How American Medicine Is Destroying Itself. | The New Republic

May 31, 2011

We now view all diseases as things to be conquered. Underlying these changes have been several assumptions: that medical advances are essentially unlimited; that none of the major lethal diseases is in theory incurable; and that progress is economically affordable if well managed.

But what if all this turns out not to be true?

More at How American Medicine Is Destroying Itself. | The New Republic.

Obamacare: No Friends in Free-Market, Single-Payer Camps | Miller-McCune

May 31, 2011

It’s the president of the free-market-minded Galen Institute versus a pediatrician/activist for a single-payer system in spirited debate on improving American health care.

More at Obamacare: No Friends in Free-Market, Single-Payer Camps | Miller-McCune.

Childhood Health and Differences in Late-Life Health Outcomes Between England and the United States

May 31, 2011

James Banks, Zoe Oldfield, James P. Smith. Childhood Health and Differences in Late-Life Health Outcomes Between England and the United States. NBER Working Paper No. 17096, Issued in May 2011

In this paper we examine the link between retrospectively reported measures of childhood health and the prevalence of various major and minor diseases at older ages. Our analysis is based on comparable retrospective questionnaires placed in the Health and Retirement Study and the English Longitudinal Study of Ageing – nationally representative surveys of the age 50 plus population in America and England respectively. We show that the origins of poorer adult health among older Americans compared to the English trace right back into the childhood years – the American middle and old-age population report higher rates of specific childhood health conditions than their English counterparts. The transmission into poor health in mid life and older ages of these higher rates of childhood illnesses also appears to be higher in America compared to England. Both factors contribute to higher rates of adult illness in the United States compared to England although even in combination they do not explain the full extent of the country difference in late-life health outcomes.

More at Childhood Health and Differences in Late-Life Health Outcomes Between England and the United States.

Life and Growth

May 31, 2011

Charles I. Jones. Life and Growth. NBER Working Paper No. 17094, Issued in May 2011

Some technologies save lives — new vaccines, new surgical techniques, safer highways. Others threaten lives — pollution, nuclear accidents, global warming, the rapid global transmission of disease, and bioengineered viruses. How is growth theory altered when technologies involve life and death instead of just higher consumption? This paper shows that taking life into account has first-order consequences. Under standard preferences, the value of life may rise faster than consumption, leading society to value safety over consumption growth. As a result, the optimal rate of consumption growth may be substantially lower than what is feasible, in some cases falling all the way to zero.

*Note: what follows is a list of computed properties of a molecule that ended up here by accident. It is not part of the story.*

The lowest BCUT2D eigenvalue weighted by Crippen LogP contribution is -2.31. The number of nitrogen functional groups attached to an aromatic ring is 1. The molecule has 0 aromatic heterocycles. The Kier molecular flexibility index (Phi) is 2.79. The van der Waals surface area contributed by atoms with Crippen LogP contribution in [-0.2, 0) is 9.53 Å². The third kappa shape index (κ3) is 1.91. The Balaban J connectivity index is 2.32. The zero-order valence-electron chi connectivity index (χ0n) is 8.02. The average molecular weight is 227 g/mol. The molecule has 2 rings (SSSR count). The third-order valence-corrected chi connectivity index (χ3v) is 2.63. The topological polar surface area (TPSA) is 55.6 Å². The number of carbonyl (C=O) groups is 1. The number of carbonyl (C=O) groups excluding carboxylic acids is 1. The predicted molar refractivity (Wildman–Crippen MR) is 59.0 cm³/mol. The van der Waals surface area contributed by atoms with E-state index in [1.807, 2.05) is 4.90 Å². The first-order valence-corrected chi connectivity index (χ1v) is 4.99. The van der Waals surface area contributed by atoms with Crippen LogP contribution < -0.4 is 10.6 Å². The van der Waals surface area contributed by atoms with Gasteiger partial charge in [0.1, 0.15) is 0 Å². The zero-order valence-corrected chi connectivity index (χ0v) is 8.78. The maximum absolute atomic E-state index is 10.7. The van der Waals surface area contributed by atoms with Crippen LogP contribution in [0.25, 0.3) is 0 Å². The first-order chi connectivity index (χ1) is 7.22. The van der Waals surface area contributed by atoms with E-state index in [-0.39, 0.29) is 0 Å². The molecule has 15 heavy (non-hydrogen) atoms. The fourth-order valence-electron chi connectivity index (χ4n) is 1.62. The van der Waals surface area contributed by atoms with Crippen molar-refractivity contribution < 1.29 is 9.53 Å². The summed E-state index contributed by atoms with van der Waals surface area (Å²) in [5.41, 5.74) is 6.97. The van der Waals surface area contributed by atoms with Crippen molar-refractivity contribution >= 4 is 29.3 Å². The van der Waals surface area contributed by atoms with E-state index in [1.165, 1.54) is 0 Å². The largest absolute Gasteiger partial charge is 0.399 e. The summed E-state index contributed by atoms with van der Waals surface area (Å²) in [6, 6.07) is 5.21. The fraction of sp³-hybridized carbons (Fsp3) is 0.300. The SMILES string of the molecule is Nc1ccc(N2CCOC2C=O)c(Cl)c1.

More at Life and Growth.

The Economics of Risky Health Behaviors

May 31, 2011

John Cawley, Christopher Ruhm. The Economics of Risky Health Behaviors. NBER Working Paper No. 17081, Issued in May 2011

Risky health behaviors such as smoking, drinking alcohol, drug use, unprotected sex, and poor diets and sedentary lifestyles (leading to obesity) are a major source of preventable deaths. This chapter overviews the theoretical frameworks for, and empirical evidence on, the economics of risky health behaviors. It describes traditional economic approaches emphasizing utility maximization that, under certain assumptions, result in Pareto-optimal outcomes and a limited role for policy interventions. It also details nontraditional models (e.g. involving hyperbolic time discounting or bounded rationality) that even without market imperfections can result in suboptimal outcomes for which government intervention has greater potential to increase social welfare. The chapter summarizes the literature on the consequences of risky health behaviors for economic outcomes such as medical care costs, educational attainment, employment, wages, and crime. It also reviews the research on policies and strategies with the potential to modify risky health behaviors, such as taxes or subsidies, cash incentives, restrictions on purchase and use, providing information and restricting advertising. The chapter concludes with suggestions for future research.

More at The Economics of Risky Health Behaviors.

Health care law puts seniors at risk – The Boston Globe

May 31, 2011

According to an American Medical Association survey of 9,000 doctors nationwide, current reimbursement rates have already led 17 percent of all doctors, including 31 percent of primary care physicians, to restrict the number of Medicare patients in their practices. IPAB will only make this serious problem worse.

Something similar will happen with prescription drug coverage. IPAB is empowered to cut reimbursement rates to providers under Medicare Part D. If and when it does, providers will likely respond with more restrictive drug formularies, ceasing their coverage for more expensive medicines. Seniors will lose access to life-saving treatment options.

More at Health care law puts seniors at risk – The Boston Globe.

Emergency Care, But Not At A Hospital – Kaiser Health News

May 31, 2011

Emergency departments are struggling to keep up with demand, serving a growing number of people at the same time that their numbers are shrinking. One increasingly popular option to improve access to services is the freestanding emergency department, a facility that, as its name suggests, isn’t physically located with a hospital.

More at Emergency Care, But Not At A Hospital – Kaiser Health News.